Total Pageviews

Wednesday, February 16, 2011


While the First World War was triggered by the assassination of Archduke Franz Ferdinand, in the few years leading up to 1914, military spending of European powers increased by 50%, expecting the inevitable.  Some of those incidents sound remarkably familiar today.  In 1909 came the Bosnian Crisis and the war begun when Austria-Hungary attacked Serbia, with early clashes among British, French and German troops occurring in Africa, and even the Pacific, as German territories there were attacked, even by the Japanese, which seized German Micronesian colonies.

The point is that much of the future can be predicted, while wars and revolutions lead in unexpected directions.  Well, who were the visionaries auguring this turmoil in Africa and the Middle East?

Did Samuel Huntington in his early 1993 version of Clash of Civilizations set the table for a new world order?  I still remember Mildred and Dick Kosaki recommending my reading of this book.  I purchased it, still have it, but never made it past the cover.  With respect to that question, though, Huntington's emphasis had more to do with Muslim-Christian cultural conflicts, while the current uprisings are intra-Islamic.  So, as much as he is quoted these days, his future wars are about the next stage of global conflicts, not the current events.

Well, in 2004, Jason Morrissette and Douglas Borer wrote on future conflicts in Northern Africa and the Middle East.  But, again, they were focused on water, and therefore, food, causing chaos.  I understand what they are saying, for I've several times already mentioned in my blogs that Egypt, particularly, would attack the source of the Nile to maintain flow.  But, so far, all protests were merely downtrodden and angry citizens unhappy with their entrenched leadership.  Nothing between nations, nothing cultural, nothing dealing with major resources.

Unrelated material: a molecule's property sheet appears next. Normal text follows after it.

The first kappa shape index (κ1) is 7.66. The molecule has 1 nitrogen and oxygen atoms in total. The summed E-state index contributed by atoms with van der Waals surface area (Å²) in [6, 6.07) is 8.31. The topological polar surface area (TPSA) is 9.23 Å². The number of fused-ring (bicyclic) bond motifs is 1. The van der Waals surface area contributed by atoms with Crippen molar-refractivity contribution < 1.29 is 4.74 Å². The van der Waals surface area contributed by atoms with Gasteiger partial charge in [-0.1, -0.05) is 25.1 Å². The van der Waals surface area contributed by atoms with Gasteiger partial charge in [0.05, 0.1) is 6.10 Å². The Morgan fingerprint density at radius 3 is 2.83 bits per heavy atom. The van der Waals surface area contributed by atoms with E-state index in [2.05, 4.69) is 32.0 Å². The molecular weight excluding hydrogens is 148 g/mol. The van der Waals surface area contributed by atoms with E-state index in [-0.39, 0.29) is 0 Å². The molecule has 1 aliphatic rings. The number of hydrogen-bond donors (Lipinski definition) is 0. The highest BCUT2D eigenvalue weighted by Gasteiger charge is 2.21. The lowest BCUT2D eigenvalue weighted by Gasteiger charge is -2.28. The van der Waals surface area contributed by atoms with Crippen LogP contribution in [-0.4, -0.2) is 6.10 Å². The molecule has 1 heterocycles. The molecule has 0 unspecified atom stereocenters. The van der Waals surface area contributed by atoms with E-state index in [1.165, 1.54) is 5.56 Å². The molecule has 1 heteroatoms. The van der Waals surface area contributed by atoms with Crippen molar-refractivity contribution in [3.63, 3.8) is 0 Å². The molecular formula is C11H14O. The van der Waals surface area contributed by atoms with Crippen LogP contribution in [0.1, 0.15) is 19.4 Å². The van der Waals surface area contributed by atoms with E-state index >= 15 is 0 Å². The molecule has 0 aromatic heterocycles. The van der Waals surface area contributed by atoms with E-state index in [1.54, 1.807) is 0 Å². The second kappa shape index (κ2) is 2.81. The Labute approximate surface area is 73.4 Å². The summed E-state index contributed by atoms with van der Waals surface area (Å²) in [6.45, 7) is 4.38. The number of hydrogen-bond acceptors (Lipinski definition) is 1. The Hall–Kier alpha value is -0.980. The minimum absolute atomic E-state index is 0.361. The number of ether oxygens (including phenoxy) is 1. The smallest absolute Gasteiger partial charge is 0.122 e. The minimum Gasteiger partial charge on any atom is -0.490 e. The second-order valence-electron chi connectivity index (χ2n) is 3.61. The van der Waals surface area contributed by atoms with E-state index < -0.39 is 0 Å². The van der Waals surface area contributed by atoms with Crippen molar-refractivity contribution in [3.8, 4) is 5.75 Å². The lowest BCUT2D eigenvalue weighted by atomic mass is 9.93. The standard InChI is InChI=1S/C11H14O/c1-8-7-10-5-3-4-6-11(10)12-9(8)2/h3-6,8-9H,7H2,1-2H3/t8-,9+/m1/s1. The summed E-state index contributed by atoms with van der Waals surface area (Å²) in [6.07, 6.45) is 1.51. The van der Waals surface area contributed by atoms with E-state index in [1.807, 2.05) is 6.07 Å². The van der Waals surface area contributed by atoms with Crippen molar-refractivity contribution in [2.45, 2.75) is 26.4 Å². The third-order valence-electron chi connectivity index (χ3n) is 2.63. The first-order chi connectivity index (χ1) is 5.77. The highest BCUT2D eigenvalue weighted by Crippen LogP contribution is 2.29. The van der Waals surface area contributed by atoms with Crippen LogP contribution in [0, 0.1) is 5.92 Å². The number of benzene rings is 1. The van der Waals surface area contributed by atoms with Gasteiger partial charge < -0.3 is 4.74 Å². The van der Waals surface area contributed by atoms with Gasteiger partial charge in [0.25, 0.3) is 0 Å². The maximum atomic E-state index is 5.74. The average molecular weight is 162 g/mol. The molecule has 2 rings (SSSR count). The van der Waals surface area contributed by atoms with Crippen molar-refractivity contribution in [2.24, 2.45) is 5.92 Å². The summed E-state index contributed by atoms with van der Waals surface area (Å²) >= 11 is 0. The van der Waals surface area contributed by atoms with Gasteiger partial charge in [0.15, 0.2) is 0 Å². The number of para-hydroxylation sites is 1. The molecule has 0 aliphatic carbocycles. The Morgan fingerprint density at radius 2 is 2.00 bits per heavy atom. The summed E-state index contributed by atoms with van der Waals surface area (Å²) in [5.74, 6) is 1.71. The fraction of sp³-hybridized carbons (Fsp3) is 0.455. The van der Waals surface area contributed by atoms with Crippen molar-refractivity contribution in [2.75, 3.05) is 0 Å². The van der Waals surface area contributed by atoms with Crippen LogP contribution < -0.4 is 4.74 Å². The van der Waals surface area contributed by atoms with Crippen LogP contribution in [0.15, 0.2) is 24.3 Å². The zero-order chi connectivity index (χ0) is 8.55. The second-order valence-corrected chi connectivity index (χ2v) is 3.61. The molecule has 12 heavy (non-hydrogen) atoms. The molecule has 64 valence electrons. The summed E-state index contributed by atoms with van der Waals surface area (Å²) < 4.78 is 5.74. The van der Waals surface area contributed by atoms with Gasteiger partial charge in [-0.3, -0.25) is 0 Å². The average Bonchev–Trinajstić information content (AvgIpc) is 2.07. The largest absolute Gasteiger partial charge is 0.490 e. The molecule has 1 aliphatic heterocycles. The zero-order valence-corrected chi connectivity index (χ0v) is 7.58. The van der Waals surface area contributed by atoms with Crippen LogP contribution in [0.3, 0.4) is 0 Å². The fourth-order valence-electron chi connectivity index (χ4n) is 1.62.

Who anticipated the internet and the fact that people are mad and just could not take it anymore coming together to topple Ben Ali in Tunisia and Mubarak in Egypt, galvanizing turmoil in Libya, Yemen, Bahrain and Iran?  Can a case be made for Secretary of State Hillary Clinton, who spoke against the digital Iron Curtain?  Nope, she gave that talk after Tunisia fell.

Well, then, The Bible?  Click on one blog site that provides such "evidence," but, you can predict anything after the fact from The Bible.  Certainly not the CIA, for Director Leon Panetta even had to guess about the timing of Mubarak's departure.

Well, it really doesn't matter who was that visionary.  What is more relevant is who or what sparked the rebellion?  A current favorite might well be Julian Assange, for Wikileaks supposedly embarrassed American diplomats who confidentially revealed that Tunisian President Ben Ali's family of relatives were lavish spenders, which, although the local masses already knew it, still royally ticked them off, finally reacting to the spark of Sidi Bouzid's self-immolation.

Where does it go from here?  My bookmaking odds (for change of government before the end of this year):

Yemen:             1:2
Bahrain:            1:1
Libya:                2:1
Algeria:              2:1
Iran:                  3:1
Jordan:              3:1
Saudi Arabia:     3:1
Pakistan:           3:1

At least one
   country in
   Europe          1:1
Japan:             1:1 (5 Prime Ministers in 5 years)
North Korea      2:1
Israel               3:1
India:               5:1
China             10:1
USA             100:1  (this is why the Dow Jones Industrial Average 
                                will skip past 13,000 this year)

These odds, of course, will change with time and events, for a strategic assassination, overreaction to Peak Oil, extraterrestrial message from aliens and who knows what, will change the course of the future.

The Dow Jones Industrials jumped 62 to 12,288 and world markets did, too.  Gold went up $3/toz to $1375 and NYMEX oil is now at $85/barrel, with Brent Spot at $104/barrel, breaking the previous differential.

Nothing much has changed about those three storms in the Indian Ocean.


1 comment:

Hinna Khan said...
This comment has been removed by the author.